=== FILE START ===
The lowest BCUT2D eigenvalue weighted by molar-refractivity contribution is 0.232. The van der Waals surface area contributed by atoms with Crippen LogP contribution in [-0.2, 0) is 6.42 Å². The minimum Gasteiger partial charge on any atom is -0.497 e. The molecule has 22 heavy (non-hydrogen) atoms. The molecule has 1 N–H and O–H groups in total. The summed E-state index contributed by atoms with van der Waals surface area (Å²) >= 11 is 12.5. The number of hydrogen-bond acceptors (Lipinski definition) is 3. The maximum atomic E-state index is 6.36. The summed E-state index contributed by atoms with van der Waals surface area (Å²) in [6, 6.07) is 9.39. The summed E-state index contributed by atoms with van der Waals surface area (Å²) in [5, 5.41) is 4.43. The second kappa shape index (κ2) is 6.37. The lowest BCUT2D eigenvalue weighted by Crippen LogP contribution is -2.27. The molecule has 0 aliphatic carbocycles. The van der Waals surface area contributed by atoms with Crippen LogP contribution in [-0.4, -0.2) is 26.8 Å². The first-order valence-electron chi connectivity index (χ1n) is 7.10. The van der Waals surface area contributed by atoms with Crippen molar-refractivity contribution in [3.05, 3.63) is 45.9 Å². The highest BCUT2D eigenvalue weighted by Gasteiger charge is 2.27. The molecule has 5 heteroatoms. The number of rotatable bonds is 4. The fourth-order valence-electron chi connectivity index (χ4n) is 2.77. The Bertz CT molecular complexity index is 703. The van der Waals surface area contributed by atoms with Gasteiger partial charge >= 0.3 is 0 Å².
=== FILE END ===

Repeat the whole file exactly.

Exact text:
The lowest BCUT2D eigenvalue weighted by molar-refractivity contribution is 0.232. The van der Waals surface area contributed by atoms with Crippen LogP contribution in [-0.2, 0) is 6.42 Å². The minimum Gasteiger partial charge on any atom is -0.497 e. The molecule has 22 heavy (non-hydrogen) atoms. The molecule has 1 N–H and O–H groups in total. The summed E-state index contributed by atoms with van der Waals surface area (Å²) >= 11 is 12.5. The number of hydrogen-bond acceptors (Lipinski definition) is 3. The maximum atomic E-state index is 6.36. The summed E-state index contributed by atoms with van der Waals surface area (Å²) in [6, 6.07) is 9.39. The summed E-state index contributed by atoms with van der Waals surface area (Å²) in [5, 5.41) is 4.43. The second kappa shape index (κ2) is 6.37. The lowest BCUT2D eigenvalue weighted by Crippen LogP contribution is -2.27. The molecule has 0 aliphatic carbocycles. The van der Waals surface area contributed by atoms with Crippen LogP contribution in [-0.4, -0.2) is 26.8 Å². The first-order valence-electron chi connectivity index (χ1n) is 7.10. The van der Waals surface area contributed by atoms with Crippen molar-refractivity contribution in [3.05, 3.63) is 45.9 Å². The highest BCUT2D eigenvalue weighted by Gasteiger charge is 2.27. The molecule has 5 heteroatoms. The number of rotatable bonds is 4. The fourth-order valence-electron chi connectivity index (χ4n) is 2.77. The Bertz CT molecular complexity index is 703. The van der Waals surface area contributed by atoms with Gasteiger partial charge >= 0.3 is 0 Å².